Stockholm Bioinformatics Center, SBC
Lecture notes: Structural biochemistry and bioinformatics 2000

Lecture 19 Jan 2001 Per Kraulis

Sequence alignment

5. Multiple sequence alignment: why?

Pairwise alignments are fundamental and useful, but there are some problems with them. For instance, when using one of the popular sequence searching programs (FASTA, BLAST) which perform pairwise alignments to find similar sequences in a database, one very often obtains many sequences that are significantly similar to the query sequence. Comparing each and every sequence to every other may be possible when one has just a few sequences, but it quickly becomes impractical as the number of sequences increases.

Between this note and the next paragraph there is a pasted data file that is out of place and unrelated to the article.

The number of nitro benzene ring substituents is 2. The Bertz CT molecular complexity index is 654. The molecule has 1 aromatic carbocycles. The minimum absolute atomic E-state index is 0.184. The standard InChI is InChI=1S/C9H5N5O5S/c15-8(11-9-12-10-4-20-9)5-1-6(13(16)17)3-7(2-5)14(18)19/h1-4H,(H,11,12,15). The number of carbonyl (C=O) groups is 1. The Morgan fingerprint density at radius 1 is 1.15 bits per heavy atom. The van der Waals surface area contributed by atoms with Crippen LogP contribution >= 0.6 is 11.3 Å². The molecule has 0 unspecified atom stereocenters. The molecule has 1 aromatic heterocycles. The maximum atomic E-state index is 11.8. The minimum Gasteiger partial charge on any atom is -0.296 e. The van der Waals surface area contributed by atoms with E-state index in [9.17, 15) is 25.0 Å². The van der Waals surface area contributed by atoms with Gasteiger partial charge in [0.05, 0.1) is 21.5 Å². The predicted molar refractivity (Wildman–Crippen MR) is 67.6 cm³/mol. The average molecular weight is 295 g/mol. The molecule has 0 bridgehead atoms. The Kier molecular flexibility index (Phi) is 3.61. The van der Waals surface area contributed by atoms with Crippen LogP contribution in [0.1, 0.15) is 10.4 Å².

What we need is multiple sequence alignment, where all similar sequences can be compared in one single figure or table. The basic idea is that the sequences are aligned on top of each other, so that a coordinate system is set up, where each row is the sequence for one protein, and each column is the 'same' position in each sequence. Each column corresponds to a specific residue in the 'prototypical' protein.

As with pairwise alignment, there will be gaps in some sequences, most often shown by the dash '-' or dot '.' character. Note that to construct a multiple alignment, one may have to introduce gaps in sequences at positions where there were no gaps in the corresponding pairwise alignment. This means that multiple alignments typically contain more gaps than any given pair of aligned sequences.

Copyright © 2001 Per Kraulis $Date: 2001/01/16 16:29:29 $